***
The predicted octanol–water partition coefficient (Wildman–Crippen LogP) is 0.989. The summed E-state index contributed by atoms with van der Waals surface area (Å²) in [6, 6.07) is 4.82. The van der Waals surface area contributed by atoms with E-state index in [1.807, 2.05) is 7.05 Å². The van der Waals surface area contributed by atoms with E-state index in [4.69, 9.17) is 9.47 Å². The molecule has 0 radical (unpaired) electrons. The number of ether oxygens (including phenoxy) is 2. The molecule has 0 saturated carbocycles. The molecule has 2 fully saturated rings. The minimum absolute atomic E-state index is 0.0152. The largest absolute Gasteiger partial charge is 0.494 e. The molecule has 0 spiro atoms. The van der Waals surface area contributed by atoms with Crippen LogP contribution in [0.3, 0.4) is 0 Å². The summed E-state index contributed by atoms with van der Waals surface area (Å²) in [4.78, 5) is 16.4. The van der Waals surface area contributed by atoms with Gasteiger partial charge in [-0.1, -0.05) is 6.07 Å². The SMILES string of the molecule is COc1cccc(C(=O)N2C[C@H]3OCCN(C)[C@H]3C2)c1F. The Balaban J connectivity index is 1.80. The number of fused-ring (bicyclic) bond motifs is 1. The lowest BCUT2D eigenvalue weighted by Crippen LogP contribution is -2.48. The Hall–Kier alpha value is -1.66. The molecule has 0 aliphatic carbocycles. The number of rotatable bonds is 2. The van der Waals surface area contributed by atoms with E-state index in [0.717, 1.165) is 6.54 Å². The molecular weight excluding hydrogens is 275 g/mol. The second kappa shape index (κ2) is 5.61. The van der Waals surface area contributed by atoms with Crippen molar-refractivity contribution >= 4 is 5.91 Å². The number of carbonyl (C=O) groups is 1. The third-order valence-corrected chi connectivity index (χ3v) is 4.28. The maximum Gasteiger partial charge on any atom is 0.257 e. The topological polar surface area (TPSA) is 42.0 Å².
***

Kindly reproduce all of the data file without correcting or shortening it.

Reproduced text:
The predicted octanol–water partition coefficient (Wildman–Crippen LogP) is 0.989. The summed E-state index contributed by atoms with van der Waals surface area (Å²) in [6, 6.07) is 4.82. The van der Waals surface area contributed by atoms with E-state index in [1.807, 2.05) is 7.05 Å². The van der Waals surface area contributed by atoms with E-state index in [4.69, 9.17) is 9.47 Å². The molecule has 0 radical (unpaired) electrons. The number of ether oxygens (including phenoxy) is 2. The molecule has 0 saturated carbocycles. The molecule has 2 fully saturated rings. The minimum absolute atomic E-state index is 0.0152. The largest absolute Gasteiger partial charge is 0.494 e. The molecule has 0 spiro atoms. The van der Waals surface area contributed by atoms with Crippen LogP contribution in [0.3, 0.4) is 0 Å². The summed E-state index contributed by atoms with van der Waals surface area (Å²) in [4.78, 5) is 16.4. The van der Waals surface area contributed by atoms with Gasteiger partial charge in [-0.1, -0.05) is 6.07 Å². The SMILES string of the molecule is COc1cccc(C(=O)N2C[C@H]3OCCN(C)[C@H]3C2)c1F. The Balaban J connectivity index is 1.80. The number of fused-ring (bicyclic) bond motifs is 1. The lowest BCUT2D eigenvalue weighted by Crippen LogP contribution is -2.48. The Hall–Kier alpha value is -1.66. The molecule has 0 aliphatic carbocycles. The number of rotatable bonds is 2. The van der Waals surface area contributed by atoms with E-state index in [0.717, 1.165) is 6.54 Å². The molecular weight excluding hydrogens is 275 g/mol. The second kappa shape index (κ2) is 5.61. The van der Waals surface area contributed by atoms with Crippen molar-refractivity contribution >= 4 is 5.91 Å². The number of carbonyl (C=O) groups is 1. The third-order valence-corrected chi connectivity index (χ3v) is 4.28. The maximum Gasteiger partial charge on any atom is 0.257 e. The topological polar surface area (TPSA) is 42.0 Å².